The importance of ongoing learning
Originally published on the Bureau Blank Blog, 5 January 2015
In a recent blog post I discussed the myth that design is the mastery of a medium. The concept of specific skills and techniques that someone could become proficient in, then apply over and over with successful results was always a simplified view that didn’t encourage new ideas and fresh thinking, but as both technology and its users evolve at pace, anyone who stands still is soon left behind. Ongoing education has never been more important in the field.
Over the past three months I’ve been studying User Experience Design at General Assembly. While some of the curriculum covered issues I was already engaged with in my day-to-day work, I had a fantastic tutor, Luke Miller, who brought a great deal of real-world experience to every lesson and encouraged me to tackle a project that would really push me. I decided to create the user experience for a hiking app on the Apple Watch, a technology that isn’t even available yet.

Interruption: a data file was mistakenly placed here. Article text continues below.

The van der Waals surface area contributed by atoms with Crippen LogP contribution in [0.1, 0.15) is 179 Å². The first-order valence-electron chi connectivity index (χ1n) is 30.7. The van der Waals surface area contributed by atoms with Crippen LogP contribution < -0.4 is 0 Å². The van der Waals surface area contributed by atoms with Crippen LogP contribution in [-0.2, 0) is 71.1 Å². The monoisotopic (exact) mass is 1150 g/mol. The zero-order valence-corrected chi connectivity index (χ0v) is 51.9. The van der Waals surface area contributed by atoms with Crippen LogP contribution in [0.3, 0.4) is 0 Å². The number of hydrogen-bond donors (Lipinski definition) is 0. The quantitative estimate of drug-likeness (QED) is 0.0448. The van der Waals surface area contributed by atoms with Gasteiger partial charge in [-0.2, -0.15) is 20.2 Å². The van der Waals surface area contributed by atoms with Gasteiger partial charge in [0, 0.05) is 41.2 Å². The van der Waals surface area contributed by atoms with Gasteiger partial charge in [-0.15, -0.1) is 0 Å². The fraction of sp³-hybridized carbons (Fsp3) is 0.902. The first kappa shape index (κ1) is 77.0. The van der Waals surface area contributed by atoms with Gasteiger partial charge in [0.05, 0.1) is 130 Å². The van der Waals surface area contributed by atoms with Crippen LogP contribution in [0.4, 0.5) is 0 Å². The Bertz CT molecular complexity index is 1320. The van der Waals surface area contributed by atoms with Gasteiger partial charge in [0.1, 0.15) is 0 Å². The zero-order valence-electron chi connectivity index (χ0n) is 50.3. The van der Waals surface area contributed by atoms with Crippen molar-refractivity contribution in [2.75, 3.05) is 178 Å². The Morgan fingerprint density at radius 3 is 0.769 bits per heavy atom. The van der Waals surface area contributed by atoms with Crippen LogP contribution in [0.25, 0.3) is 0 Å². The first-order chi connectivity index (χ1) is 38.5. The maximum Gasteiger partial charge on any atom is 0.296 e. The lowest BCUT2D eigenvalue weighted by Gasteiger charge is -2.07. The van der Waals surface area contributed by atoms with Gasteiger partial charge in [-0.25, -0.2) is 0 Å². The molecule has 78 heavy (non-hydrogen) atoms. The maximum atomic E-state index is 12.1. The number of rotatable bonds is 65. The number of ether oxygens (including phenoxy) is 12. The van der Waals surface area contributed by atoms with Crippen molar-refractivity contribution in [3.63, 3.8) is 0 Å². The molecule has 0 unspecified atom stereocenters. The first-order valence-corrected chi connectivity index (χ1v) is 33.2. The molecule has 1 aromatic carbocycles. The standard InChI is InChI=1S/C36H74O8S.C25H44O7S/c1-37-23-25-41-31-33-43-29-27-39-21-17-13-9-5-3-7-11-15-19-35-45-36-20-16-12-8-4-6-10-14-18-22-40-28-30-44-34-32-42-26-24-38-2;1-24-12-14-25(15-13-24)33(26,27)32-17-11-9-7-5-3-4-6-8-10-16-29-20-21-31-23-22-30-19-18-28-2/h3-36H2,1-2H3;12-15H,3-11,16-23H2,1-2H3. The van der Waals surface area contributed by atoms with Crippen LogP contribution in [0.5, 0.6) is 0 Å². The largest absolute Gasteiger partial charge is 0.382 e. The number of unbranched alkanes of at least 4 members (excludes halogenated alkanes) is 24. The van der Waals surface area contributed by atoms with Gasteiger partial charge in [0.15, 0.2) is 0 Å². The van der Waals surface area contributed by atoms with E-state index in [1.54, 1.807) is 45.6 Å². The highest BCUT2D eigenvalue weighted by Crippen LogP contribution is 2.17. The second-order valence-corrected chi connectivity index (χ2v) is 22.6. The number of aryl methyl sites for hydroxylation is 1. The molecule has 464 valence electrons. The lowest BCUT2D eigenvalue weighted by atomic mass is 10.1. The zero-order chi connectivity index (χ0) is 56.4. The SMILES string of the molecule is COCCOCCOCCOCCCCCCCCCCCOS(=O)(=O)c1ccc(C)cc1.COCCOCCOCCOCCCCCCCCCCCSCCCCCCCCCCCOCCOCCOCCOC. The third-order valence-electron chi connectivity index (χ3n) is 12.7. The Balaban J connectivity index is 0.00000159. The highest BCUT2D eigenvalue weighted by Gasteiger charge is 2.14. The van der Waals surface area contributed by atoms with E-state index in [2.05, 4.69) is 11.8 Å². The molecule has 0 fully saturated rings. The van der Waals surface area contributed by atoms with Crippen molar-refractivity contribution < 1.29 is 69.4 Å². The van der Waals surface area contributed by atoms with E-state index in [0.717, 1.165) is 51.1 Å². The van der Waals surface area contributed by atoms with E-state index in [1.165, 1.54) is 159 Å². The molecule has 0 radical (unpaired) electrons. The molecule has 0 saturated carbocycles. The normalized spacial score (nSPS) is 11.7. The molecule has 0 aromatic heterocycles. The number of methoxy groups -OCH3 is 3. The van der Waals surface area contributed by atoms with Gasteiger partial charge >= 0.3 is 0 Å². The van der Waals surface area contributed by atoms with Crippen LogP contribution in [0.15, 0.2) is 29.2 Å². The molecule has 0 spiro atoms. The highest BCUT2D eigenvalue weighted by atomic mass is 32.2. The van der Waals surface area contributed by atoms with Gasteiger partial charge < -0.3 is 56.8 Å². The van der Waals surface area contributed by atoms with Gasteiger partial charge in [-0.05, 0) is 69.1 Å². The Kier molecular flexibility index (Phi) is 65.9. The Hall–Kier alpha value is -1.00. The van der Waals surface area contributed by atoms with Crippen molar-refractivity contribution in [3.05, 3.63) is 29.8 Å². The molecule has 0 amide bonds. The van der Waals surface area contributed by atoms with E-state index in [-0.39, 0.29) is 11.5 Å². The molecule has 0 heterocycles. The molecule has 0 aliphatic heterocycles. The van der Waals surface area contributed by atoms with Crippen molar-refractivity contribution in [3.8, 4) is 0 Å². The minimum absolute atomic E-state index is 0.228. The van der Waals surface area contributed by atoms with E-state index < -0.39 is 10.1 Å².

In the course of my research I defined a user persona who didn’t really want to engage with technology at all; they simply wanted to enjoy the great outdoors without the interruptions of a glowing screen, but they still needed subtle directional cues. This was an interesting challenge that meant focusing on the essentials, but designing for the Apple Watch pushed things to the extreme because the tiny screen left no room for embellishment.
Thinking in the context of a device that functions differently to every other medium I’ve designed for forced me to focus purely on the problem and move away from design patterns I was familiar with. I had no benchmarks for reference and had to rely on user testing for guidance on what was successful. This is where the real lessons were learned and by application, became ingrained.
In the end I was really pleased with the concept I produced and the skills I learned, but there were other benefits too. In my classmates I met a great group of people with a diverse range of backgrounds and perspectives. Their creativity both inspired and energized me. This explains our belief at Bureau Blank that ongoing learning is not an optional extra but an essential part of the designer’s role.